Activists in Russian-controlled Crimea say six Crimean Tatars have been detained on suspicion of extremism in what the activists and the Ukrainian government say is part of a discriminatory campaign targeting members of the Muslim group.
The Federal Security Service (FSB) branch in Crimea, which Russia occupied and seized from Ukraine in March 2014, said on October 11 that six members of the Islamic group Hizb ut-Tahrir, were detained in the city of Bakhchysaray.
It said the detentions took place after searches were conducted in the suspects’ houses.
Hizb ut-Tahrir is banned in Russia.
Lawyer Emil Kurbedinov told RFE/RL that the detained men are Marlen Asanov, Server Zekiryayev, Ernest Ametov, Seyran Saliyev, Memet Belyalov, and Timur Ibragimov.
The Crimean Solidarity rights group said that several more Crimean Tatars were also detained while protesting against the searches.
A Crimean activist, Nariman Dzhelalov, said in a video posted on Facebook that the six alleged Hizb ut-Tahrir members are activists known for opposing Moscow's takeover.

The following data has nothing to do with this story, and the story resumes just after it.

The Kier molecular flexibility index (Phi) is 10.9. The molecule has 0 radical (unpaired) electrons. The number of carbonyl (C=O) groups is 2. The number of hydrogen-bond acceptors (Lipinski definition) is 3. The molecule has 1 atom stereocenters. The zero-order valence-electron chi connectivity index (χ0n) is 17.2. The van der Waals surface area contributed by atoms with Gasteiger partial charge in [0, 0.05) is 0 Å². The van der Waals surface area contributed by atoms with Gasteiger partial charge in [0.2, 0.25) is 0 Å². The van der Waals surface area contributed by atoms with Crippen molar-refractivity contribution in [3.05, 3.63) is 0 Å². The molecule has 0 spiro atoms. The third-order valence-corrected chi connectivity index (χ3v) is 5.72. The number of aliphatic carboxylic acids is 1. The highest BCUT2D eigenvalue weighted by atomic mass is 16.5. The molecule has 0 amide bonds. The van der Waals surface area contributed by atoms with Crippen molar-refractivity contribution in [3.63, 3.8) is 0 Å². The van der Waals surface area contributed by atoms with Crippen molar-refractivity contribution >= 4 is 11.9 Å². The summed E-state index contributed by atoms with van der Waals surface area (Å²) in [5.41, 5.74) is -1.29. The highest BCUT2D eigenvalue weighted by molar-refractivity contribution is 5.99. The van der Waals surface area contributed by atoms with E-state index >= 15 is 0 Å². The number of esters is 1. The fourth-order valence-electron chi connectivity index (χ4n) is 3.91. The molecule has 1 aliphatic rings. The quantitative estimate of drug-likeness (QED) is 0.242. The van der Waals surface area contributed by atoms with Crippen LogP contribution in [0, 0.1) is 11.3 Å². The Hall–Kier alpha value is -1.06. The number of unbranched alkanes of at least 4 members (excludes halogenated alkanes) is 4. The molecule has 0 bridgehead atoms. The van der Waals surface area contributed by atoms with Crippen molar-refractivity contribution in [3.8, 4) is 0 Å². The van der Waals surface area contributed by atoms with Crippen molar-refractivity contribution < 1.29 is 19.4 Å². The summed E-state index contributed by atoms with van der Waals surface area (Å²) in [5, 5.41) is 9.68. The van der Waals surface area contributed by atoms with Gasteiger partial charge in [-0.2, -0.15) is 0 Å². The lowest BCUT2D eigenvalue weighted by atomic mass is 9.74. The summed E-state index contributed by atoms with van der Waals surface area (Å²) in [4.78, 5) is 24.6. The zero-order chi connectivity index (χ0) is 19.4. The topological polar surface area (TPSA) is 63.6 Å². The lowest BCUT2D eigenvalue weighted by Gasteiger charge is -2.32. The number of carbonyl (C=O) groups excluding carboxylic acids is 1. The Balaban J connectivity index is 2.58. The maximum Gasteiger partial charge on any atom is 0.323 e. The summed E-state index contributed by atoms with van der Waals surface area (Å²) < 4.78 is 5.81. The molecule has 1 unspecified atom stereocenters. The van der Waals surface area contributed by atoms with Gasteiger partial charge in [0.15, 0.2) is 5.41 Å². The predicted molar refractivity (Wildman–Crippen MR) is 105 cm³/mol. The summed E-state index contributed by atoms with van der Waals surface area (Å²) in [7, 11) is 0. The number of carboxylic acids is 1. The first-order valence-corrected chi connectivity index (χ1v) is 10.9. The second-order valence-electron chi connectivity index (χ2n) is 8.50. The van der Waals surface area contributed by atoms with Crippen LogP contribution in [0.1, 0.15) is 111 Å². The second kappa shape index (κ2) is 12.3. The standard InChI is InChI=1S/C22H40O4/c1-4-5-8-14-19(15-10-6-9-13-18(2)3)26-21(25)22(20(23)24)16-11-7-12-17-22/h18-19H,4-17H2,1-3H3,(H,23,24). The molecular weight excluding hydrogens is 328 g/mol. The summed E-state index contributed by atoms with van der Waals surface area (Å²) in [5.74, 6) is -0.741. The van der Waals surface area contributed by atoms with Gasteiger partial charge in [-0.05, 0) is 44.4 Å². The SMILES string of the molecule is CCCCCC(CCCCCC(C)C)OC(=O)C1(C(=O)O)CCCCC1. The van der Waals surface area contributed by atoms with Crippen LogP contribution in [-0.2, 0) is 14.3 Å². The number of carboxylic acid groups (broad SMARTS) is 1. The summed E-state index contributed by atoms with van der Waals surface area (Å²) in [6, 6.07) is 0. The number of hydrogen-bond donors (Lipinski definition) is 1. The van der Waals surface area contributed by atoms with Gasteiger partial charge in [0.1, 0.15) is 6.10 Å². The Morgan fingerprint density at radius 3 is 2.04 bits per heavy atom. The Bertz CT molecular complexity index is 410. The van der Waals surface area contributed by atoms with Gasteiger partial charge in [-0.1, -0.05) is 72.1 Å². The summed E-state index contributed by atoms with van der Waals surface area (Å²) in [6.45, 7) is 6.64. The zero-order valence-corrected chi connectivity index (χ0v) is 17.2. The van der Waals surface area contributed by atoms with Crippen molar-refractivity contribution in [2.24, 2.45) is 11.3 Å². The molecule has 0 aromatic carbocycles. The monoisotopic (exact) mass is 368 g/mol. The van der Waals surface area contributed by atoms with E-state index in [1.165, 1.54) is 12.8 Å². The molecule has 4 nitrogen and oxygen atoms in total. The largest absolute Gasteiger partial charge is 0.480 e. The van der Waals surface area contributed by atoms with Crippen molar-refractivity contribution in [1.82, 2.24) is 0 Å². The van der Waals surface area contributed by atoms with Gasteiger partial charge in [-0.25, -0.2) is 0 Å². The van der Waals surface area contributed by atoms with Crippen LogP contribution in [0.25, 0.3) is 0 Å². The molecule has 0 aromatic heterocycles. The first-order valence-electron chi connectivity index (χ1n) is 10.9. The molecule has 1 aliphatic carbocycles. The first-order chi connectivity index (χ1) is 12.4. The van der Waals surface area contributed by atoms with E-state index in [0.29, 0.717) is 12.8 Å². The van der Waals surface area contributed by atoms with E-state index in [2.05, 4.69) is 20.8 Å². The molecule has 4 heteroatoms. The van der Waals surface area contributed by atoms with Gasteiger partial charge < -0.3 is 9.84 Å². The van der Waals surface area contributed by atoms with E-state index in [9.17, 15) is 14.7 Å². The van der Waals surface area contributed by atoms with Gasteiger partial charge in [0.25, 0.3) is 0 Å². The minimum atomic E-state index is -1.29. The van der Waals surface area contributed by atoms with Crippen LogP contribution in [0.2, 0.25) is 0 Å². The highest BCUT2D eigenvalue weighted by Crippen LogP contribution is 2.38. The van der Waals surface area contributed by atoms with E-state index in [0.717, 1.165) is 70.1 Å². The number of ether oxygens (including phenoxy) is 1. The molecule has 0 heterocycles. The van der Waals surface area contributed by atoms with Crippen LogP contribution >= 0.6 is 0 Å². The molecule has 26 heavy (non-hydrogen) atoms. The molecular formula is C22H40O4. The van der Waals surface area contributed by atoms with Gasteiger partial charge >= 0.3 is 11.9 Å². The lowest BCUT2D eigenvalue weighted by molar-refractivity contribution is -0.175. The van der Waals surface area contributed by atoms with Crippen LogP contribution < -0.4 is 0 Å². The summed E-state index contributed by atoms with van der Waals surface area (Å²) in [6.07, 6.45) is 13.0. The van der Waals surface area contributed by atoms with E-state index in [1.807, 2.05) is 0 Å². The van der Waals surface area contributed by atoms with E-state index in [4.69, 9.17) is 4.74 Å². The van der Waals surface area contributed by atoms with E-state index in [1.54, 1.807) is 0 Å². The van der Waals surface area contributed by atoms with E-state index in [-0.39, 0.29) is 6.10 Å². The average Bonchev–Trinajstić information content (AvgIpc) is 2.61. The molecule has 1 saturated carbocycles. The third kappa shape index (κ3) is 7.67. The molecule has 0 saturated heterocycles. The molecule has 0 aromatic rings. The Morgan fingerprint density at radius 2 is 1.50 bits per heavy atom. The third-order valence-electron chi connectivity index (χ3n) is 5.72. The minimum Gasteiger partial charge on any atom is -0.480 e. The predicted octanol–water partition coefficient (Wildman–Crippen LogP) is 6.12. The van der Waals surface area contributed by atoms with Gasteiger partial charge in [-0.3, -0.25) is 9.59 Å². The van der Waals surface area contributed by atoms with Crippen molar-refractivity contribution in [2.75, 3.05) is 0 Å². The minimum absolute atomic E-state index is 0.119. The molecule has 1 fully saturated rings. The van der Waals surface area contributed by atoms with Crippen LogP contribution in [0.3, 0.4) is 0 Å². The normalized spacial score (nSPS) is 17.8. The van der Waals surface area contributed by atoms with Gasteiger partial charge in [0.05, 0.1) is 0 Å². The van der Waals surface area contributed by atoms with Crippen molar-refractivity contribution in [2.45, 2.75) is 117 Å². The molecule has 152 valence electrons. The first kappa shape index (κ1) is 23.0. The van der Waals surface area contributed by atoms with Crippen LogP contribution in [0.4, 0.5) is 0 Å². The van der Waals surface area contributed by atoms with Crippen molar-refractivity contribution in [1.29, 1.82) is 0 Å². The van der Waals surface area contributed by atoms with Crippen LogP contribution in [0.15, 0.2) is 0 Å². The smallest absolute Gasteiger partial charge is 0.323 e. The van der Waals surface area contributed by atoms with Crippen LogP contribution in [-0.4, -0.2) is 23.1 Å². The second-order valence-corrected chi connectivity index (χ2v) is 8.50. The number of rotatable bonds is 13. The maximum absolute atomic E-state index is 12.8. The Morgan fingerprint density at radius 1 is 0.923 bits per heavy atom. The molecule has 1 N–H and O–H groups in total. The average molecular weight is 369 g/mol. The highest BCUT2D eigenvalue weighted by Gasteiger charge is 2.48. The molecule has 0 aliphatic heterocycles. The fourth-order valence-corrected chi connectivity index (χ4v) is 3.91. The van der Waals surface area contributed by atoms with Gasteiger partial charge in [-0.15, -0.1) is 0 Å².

Ukrainian Foreign Ministry spokeswoman Maryana Betsa sharply criticized Russia over the detentions.
"Is there a limit to cynicism? More proof of discrimination against Crimean Tatars in occupied Crimea. International pressure on the occupier must be increased," Betsa tweeted.
Rights groups and Western governments have denounced what they call a persistent campaign of oppression targeting members of the indigenous Turkic-speaking Crimean Tatar minority and other citizens who opposed Moscow's annexation.
The majority of Crimean Tatars opposed Russia's takeover of their historic homeland.
The searches and detentions on October 11 were held just days after four other Crimean Tatars were arrested on allegations that they were members of Tablighi Jamaat, a Sunni Muslim movement that is also banned in Russia.